fossils

Heterodontosaurid remains show features suggesting tree-dwelling habits

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Pete
Buchholz

Senior Writer
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Julio
Lacerda

Staff Artist and Writer
A newly described specimen of a tiny plant-eating dinosaur shows features indicating that it may have been able to climb around in branches -- an ability so far unknown in any dinosaurs except birds.

Dinosaurs were enormously successful vertebrates that dominated terrestrial ecosystems for almost the entire Mesozoic Era. The dinosaur family tree can be divided into three major branches: the theropods, mostly carnivorous bipeds (including birds); the sauropods, usually enormous long-necked herbivores; and the ornithischians, an incredibly diverse assemblage of beaked herbivores. Commonly known onithischians include (but are not limited to) armored dinosaurs, horned dinosaurs, bone-headed dinosaurs, and duck-bills. One of the earliest groups of ornithischians to appear in the fossil record are the heterodontosaurids, small bipeds recognizable by the long tusk-like teeth in their upper and lower beaks. Heterodontosaurids are known from the Upper Triassic to the Lower Cretaceous rocks in Africa, Asia, Europe, and North and South America and include the namesake Heterodontosaurus from the Early Jurassic of South Africa as well as the famous filament-covered Tianyulong from the Early Cretaceous of China.


In June, researchers described a new specimen of a heterodontosaurid found in Lower Jurassic rocks from Argentina dated to about 180 million years ago. The specimen, which consists of portions of the left and right foot, several toe bones, and some tail vertebrae comes from the Cañadón Asfalto Formation in near the town of Cerro Condor, Chubut Province. The authors think it’s likely that the remains belong to Manidens condorensis, a pigeon-sized heterodontosaurid found from the same location. Unfortunately the only known specimen of Manidens lacks its feet, so there are no overlapping parts that would make the assignment definitive.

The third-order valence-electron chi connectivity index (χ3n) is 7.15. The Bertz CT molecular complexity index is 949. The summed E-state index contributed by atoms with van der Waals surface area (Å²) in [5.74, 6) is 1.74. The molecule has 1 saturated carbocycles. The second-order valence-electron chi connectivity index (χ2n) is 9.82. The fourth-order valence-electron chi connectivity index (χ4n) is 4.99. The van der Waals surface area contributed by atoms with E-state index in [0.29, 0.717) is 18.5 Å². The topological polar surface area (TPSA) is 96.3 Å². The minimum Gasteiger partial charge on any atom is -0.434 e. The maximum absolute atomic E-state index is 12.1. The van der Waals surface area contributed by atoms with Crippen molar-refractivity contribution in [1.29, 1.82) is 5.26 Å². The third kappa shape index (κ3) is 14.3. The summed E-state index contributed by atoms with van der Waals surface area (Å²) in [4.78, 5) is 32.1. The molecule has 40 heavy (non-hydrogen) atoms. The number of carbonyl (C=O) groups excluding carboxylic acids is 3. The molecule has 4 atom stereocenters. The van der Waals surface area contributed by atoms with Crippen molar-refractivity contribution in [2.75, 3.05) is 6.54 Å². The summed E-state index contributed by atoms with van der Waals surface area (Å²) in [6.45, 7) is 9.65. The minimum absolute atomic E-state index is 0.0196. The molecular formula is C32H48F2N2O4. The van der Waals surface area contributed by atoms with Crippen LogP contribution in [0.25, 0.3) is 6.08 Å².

A detailed comparison of the new specimen with other heterodontosaurids has revealed a few peculiarities. For instance, a raised ridge on the back of the foot near the ankle was interpreted as an area for additional tendon attachment. Additionally, the toes are unusually long and the claws are narrow and curved resembling the shape seen in many birds. Finally, the first toe had a unique combination of characters that seemed to indicate that it may have been able to grasp objects despite being shorter than the other three toes.


When these unique anatomical characteristics are compared to a broader range of dinosaurs including both ground- and twee-dwelling birds, the new heterodontosaurid specimen was most similar to tree-dwelling birds. This led the authors to suggest that this heterodontosaurid may have in fact spent some of its time clambering around in trees and bushes, a lifestyle that is so far unknown in any ornithischian dinosaur.


Further research and fossils are needed to confirm that the specimens are indeed from Manidens, and if the tree-climbing interpretation is correct.


Original findings published in Journal of Paleontology.

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Pete
Buchholz

Senior Writer


http://sulc.us/kwouy
http://www.eartharchives.org/articles/heterodontosaurid-remains-show-features-suggesting-tree-dwelling-habits/